Articles - Cutting your retirement cloth to fit your pension


Our local tailor has decided to retire. Not something which is usually newsworthy. However, Tarcisio is 88 years old. And he is still not ready to give up work. When interviewed for local TV news, he describes how his “heart is crying” at the thought of giving up work and although his mind is still young, he does not have the strength anymore. Tarcisio is not the only older worker who wants to carry on working.

 By Dale Critchley, Workplace Policy Manager, Aviva

 My barber, Vincenzo, started his business in 1967 and is still working one day a week. He has had some of the same customers for over 40 years and coming to work means catching up with old friends as well as providing a great service.

 Clearly, Tarcisio and Vincenzo love their work.

 Working into our 80’s might not appeal to everyone. However, working for longer and transitioning into part-time work is increasingly common. For some, like Tarcisio and Vincenzo, going into work is something they look forward to. For others, not having enough savings means working for longer is a necessity. Auto enrolment is helping employees today save into a pension, but it has only been in place for 10 years, which means there are thousands of workers in their 40’s and 50’s with only a decade’s’ worth of pension savings. Therefore, the traditional cliff-edge retirement around 65 years old might not be an affordable option for this group, unless they act now.

 The seemingly obvious thing to do is to save more into a pension but the cost-of-living squeeze means this might not be a viable option for some, at least not for now. For those people who are struggling to put money aside for the future, financial education can fill a gap to help ensure they are making informed choices to maximise their savings. Saving into a cash ISA or a bank account might be the right thing for some people who want easy access to their money, particularly right now, but it is rarely the right choice for long-term savings. Financial education can equip employees with the knowledge to recognise the tax advantages of pension saving and the potential greater long-term returns of investing.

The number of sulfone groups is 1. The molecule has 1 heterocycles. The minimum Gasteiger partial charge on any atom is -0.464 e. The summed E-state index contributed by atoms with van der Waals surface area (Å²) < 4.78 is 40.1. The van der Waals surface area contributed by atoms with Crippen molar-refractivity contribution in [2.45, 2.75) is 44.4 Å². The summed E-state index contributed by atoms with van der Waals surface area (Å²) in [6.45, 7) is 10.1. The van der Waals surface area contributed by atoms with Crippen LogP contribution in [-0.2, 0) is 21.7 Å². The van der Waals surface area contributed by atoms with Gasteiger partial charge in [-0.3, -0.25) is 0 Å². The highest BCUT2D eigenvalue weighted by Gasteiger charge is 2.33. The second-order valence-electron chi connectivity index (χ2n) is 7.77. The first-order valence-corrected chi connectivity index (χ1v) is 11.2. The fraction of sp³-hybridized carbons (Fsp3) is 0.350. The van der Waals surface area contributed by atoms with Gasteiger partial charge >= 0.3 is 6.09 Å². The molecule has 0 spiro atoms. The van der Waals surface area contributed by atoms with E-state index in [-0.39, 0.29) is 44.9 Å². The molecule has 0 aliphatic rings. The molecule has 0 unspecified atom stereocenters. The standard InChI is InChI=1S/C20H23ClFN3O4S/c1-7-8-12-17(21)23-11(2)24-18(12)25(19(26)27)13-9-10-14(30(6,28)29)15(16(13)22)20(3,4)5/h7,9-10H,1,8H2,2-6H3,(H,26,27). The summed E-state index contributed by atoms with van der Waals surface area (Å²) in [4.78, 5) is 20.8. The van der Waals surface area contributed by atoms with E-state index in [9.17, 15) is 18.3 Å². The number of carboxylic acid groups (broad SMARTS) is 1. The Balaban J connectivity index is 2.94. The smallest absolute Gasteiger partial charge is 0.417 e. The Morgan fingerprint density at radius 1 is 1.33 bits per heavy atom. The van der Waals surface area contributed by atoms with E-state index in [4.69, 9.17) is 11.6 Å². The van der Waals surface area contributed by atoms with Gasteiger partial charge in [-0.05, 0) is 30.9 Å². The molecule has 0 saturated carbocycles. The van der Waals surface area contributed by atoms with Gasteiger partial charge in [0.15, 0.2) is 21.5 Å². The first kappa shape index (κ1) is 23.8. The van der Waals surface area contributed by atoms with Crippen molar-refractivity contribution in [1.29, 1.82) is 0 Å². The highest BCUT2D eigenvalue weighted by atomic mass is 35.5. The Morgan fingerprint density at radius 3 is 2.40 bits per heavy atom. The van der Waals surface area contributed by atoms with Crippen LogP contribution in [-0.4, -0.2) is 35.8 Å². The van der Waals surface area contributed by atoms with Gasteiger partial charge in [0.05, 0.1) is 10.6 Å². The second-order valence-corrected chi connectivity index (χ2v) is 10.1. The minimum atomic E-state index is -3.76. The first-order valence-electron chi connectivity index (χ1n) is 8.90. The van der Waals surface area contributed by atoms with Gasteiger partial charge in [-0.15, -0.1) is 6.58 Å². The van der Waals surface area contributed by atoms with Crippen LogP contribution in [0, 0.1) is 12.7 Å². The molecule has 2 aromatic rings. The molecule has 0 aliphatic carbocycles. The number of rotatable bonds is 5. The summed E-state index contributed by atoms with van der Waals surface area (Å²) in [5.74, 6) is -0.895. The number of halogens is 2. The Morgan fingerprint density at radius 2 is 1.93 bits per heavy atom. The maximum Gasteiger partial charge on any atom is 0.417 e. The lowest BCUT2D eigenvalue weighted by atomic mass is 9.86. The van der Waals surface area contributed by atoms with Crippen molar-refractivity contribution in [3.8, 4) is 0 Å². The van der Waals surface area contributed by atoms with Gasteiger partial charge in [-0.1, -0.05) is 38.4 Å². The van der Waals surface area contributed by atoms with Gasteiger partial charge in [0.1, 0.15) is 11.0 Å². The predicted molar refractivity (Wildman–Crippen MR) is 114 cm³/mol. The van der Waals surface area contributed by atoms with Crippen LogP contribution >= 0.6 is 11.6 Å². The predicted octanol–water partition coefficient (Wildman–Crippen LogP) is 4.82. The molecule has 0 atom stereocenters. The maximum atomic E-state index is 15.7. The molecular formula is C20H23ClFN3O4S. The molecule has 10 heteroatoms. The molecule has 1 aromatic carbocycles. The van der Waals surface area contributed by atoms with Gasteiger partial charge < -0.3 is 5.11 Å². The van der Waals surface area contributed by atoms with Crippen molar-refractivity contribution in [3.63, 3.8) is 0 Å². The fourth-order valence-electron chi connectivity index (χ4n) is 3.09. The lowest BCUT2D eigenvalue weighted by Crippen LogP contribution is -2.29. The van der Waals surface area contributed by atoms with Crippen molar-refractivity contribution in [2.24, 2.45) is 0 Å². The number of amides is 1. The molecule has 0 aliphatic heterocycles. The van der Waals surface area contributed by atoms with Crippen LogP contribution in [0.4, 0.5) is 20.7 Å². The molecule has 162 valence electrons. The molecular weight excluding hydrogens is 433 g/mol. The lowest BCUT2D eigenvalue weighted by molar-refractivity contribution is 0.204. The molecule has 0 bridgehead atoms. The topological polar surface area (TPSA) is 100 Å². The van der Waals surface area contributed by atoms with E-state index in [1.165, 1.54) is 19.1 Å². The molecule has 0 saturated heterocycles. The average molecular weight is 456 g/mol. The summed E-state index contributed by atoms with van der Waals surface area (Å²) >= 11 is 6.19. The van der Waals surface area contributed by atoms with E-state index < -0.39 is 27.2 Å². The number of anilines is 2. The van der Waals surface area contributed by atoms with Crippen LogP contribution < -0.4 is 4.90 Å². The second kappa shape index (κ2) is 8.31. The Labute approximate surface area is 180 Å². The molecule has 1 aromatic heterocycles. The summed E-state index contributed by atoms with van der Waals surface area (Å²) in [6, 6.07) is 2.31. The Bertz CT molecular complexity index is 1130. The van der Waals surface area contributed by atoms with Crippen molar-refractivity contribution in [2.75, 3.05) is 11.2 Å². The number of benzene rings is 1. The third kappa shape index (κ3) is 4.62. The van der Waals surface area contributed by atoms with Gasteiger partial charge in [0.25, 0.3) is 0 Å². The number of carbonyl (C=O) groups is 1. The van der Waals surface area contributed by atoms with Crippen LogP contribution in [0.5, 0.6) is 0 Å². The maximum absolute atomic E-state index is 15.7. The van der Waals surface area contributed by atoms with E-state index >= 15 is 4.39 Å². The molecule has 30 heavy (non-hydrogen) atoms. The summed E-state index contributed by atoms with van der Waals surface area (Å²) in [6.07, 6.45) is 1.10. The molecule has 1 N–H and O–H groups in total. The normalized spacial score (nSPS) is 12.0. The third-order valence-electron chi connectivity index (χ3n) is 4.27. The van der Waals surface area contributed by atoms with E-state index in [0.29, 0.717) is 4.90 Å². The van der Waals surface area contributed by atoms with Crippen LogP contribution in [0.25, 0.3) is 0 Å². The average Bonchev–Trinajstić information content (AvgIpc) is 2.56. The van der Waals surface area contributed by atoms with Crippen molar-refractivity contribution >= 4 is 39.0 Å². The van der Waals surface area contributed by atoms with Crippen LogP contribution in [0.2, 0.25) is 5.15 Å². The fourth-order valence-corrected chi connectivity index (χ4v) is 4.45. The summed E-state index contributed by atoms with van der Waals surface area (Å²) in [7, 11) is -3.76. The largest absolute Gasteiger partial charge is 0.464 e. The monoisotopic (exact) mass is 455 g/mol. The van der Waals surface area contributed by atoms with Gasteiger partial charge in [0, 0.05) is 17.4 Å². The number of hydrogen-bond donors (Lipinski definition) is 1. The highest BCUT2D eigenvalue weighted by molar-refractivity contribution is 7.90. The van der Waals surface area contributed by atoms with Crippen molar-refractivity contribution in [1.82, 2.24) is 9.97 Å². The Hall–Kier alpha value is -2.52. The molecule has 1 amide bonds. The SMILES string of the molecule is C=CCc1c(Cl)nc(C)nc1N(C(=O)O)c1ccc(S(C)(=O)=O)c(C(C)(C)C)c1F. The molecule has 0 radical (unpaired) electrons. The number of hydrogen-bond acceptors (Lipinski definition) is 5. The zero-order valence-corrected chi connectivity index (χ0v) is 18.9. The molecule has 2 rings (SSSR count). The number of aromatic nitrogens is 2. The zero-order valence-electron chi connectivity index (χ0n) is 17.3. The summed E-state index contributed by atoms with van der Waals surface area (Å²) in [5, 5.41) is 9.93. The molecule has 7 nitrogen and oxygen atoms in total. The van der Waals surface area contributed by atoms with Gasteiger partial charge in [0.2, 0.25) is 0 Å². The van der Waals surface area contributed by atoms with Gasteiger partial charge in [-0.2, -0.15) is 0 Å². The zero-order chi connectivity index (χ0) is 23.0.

Working for longer has three advantages when it comes to pension saving.
 Firstly, it provides savers with more time to save, meaning more employee and employer contributions are paid in. If someone has contributed pension savings for 120 pay days, adding another 36 pay days by retiring three years later will make a big difference.

 Secondly, it provides more time for existing funds to potentially grow in value. Traditionally, default funds de-risked towards retirement into a mixture of so-called ‘safer’ cash and bonds in anticipation of an annuity purchase. De-risking now tends to include assets designed to deliver growth during decumulation. The important lesson is that individuals who plan to delay their retirement should let their pension scheme know, so that de-risking is aligned with actual retirement age, and individuals maximise their opportunity for growth and returns.

 The third and final advantage is that the term over which income will be taken from a pension will be reduced. This will be reflected in the sustainable drawdown rate, as well as in annuity rates. At 80 years old, a £100,000 pension pot could provide a single life annuity of £10,975 guaranteed for 5 years for someone in good health, and someone with health conditions could receive a higher amount.

 The increase in value offered by an annuity as people get older is why Aviva is developing a hybrid ‘guided retirement’ solution which will initially be offered to Aviva Master Trust members. It will combine a flexible drawdown income in the early years of retirement with an annuity in later life, to manage the risk of running out of money.

 Another consideration is that the state pension will not be payable until age 67 from April 2028 and may increase further in time.

 Financial necessity and the love of work could mean more people retiring later. In turn, it means that employers and trustees need to ensure their workplace pensions schemes are fit for purpose. Flexibility is key to allowing individuals access to hybrid income made up of flexible pension withdrawals alongside a part-time income. It means employers benefit from years of experience that can be passed on to those coming through the business, and individuals can transition to retirement, perhaps at a gentler pace, and still enjoy working.
 
            

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